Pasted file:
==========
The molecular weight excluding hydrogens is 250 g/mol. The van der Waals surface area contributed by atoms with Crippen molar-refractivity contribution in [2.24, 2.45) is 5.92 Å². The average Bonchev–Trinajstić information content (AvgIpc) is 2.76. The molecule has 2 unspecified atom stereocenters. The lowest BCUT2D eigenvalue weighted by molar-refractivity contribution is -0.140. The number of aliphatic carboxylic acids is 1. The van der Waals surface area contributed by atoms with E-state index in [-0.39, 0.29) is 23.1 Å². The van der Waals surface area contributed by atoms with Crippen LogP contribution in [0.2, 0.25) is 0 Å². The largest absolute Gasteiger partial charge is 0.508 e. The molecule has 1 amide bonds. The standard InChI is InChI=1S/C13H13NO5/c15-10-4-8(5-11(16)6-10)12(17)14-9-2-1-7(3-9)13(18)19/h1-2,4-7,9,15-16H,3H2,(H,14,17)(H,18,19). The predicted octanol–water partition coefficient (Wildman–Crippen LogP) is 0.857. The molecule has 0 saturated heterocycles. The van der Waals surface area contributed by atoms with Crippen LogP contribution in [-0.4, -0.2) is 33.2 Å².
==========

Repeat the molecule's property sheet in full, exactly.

The molecular weight excluding hydrogens is 250 g/mol. The van der Waals surface area contributed by atoms with Crippen molar-refractivity contribution in [2.24, 2.45) is 5.92 Å². The average Bonchev–Trinajstić information content (AvgIpc) is 2.76. The molecule has 2 unspecified atom stereocenters. The lowest BCUT2D eigenvalue weighted by molar-refractivity contribution is -0.140. The number of aliphatic carboxylic acids is 1. The van der Waals surface area contributed by atoms with E-state index in [-0.39, 0.29) is 23.1 Å². The van der Waals surface area contributed by atoms with Crippen LogP contribution in [0.2, 0.25) is 0 Å². The largest absolute Gasteiger partial charge is 0.508 e. The molecule has 1 amide bonds. The standard InChI is InChI=1S/C13H13NO5/c15-10-4-8(5-11(16)6-10)12(17)14-9-2-1-7(3-9)13(18)19/h1-2,4-7,9,15-16H,3H2,(H,14,17)(H,18,19). The predicted octanol–water partition coefficient (Wildman–Crippen LogP) is 0.857. The molecule has 0 saturated heterocycles. The van der Waals surface area contributed by atoms with Crippen LogP contribution in [-0.4, -0.2) is 33.2 Å².